The Moral Throne

I was taught that ignorance
Is to be pitied; none of us,
After all, came to earth particularly
Enlightened, and all of us came
Defenseless, selfish, and needy.
Many do not know what
You or I may particularly know,
But all of us come by our knowledge
(As we do all forms of riches)
By combinations of internal
And external circumstances.

We all know this.

We all know this. Yet…

Many take the ultimate position
Of privilege; namely, that they are
The only true possessors of morality,
Or ethics, or right-and-wrong distinctions.
From this position, they judge all others
Who do not see the world exactly as they do
Not as ignorant, but as evil.

All people who ever lived.

So the early twenty-first century
Woman or man sees themselves as sitting
On a sort or moral throne, and only
Their own ignorance of history has them
Believing themselves and their own ancestors
Innocent of the common shortcomings of humanity,
Or unaware that future moral judges will
Calumnize them, as well —

Which is very much to be pitied,
As it extremely unfortunate.

Happily, we as people
Are better than the ideals we often espouse;
We find individuals in life to be
Limited without ascribing those limitations
To wickedness, although we often do so
In the abstract.

People who came before us knew
Both more and less than we do;
They knew differently, as circumstances
Dictated. Some believed in ideas you or I
May find abhorrent, but most
Were the same as we are —


Trying their best,

Ignorant (like us!),

And full of all the good and evil
Humans are prone to.

It is almost universally accepted
That we should not accuse
Those not able to defend themselves,
And past generations cannot, by definition.

So make choices, as we all must,
With some degree of humility;
We are all in the dark, after all,
As to most of what there is to know,
And wisdom, while facing the future,
Treads lightly on the past.

No Sunset

So, what is real? It’s not these memories:
The halt, spasmodic assays of my past
Are pictures now, hung up in galleries,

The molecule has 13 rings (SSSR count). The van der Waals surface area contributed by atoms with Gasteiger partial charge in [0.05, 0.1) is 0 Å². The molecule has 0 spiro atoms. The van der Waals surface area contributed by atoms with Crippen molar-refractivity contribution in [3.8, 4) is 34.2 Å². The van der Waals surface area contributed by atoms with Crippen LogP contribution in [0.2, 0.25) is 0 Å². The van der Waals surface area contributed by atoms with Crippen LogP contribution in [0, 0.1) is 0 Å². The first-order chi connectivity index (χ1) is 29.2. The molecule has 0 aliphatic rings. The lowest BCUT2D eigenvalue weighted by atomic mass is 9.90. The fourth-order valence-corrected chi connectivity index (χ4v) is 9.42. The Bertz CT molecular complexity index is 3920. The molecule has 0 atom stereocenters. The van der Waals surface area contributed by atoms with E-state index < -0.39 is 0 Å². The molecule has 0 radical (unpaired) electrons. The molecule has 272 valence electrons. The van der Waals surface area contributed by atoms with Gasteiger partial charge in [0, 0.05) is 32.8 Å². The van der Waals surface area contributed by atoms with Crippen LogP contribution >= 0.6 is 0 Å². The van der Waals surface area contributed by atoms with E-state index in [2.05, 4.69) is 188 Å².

Some early chapters, neither best nor last.

For love is not a happening. It is
A work of many choices, many deeds;
It is the touch that bears us through our grief,
The careful stitches to the heart that bleeds.

And you — you are the realest whom I’ve known:
A gentleness someway both fierce and strong,
And as the years have gone — and some have flown —
Love stronger grows the more that it grows long.

    There is no sunset I would rather see
    Than any with you still here next to me

{ m e p h I s t o p h e l e s }

a gentleman stopped me by the pool
to ask if i knew pleasure;
i said, “don’t bother me today.
i travel with my treasure.”

but twisted is the human way,
much anger, a disease —
and life a daily intercourse
with mephistopheles

Slowly, Slowly

Day is waning slowly, slowly,
Hearts are wrestling with rest;
Anxious lives are only, only
Struggles latent, unconfessed

Pity is a strange compassion,
Silence part of all that’s holy —
You and I are still in transit;
Love’s still growing



When you think you know the future,
Many strange things will you do;
When we’re right, we don’t think “lucky” —
That’s the human point of view.

Public lives are filled with hubris,
Most are not accountable,
For the world is asymmetric:
This seems insurmountable.

What was genius now is folly,
What was right’s been proven wrong —
Yet we think that we’re so different,
Like we knew it all along.

Those who can’t control their lives say
How the country should be run;
Promising a new tomorrow,
But when all is said, and done,

Billions upon billions of our
Choices make us what we are:
Termites on a tiny planet,
Circling a fading star.

Life: it is a vast unfolding.
Fate does not care how we feel —
Make the future that’s today, then:
It’s the only one

That’s real

Georgia Summer

We live in Georgis.
Summer sucks.
It’s hotter than Tabasco —

We need to find a cooler place,
Like Maine, or like

The pavement’s black
And radiates.
It’s positively solar —

That’s followed up
With hurricanes
To feed the general dolor

The beaches are
All far away;
We’re plagued by large mosquitoes

And all we have
For sustenance
Are chips and margaritoes

The summertime
In Georgia is
A thing best kept at bay

For once it’s here
We moan about it
At the Chick-fil-A

It’s hot and humid,
And generally a bummer

But college football
Precamp’s here.
That is a Georgia summer


Morning stretches out her feet
Slowly onto the shore,
Sitting up languidly on her bed of water,
Spreading her arms out wide.

She dresses in the dim,
Afraid to wake the neighbors,
Donning glorious attire
Self seen as casual frumpiness.

She takes in a full, fresh breath,
Realizing this world is hers,
And prepares to keep careful watch
Over her sleeping children.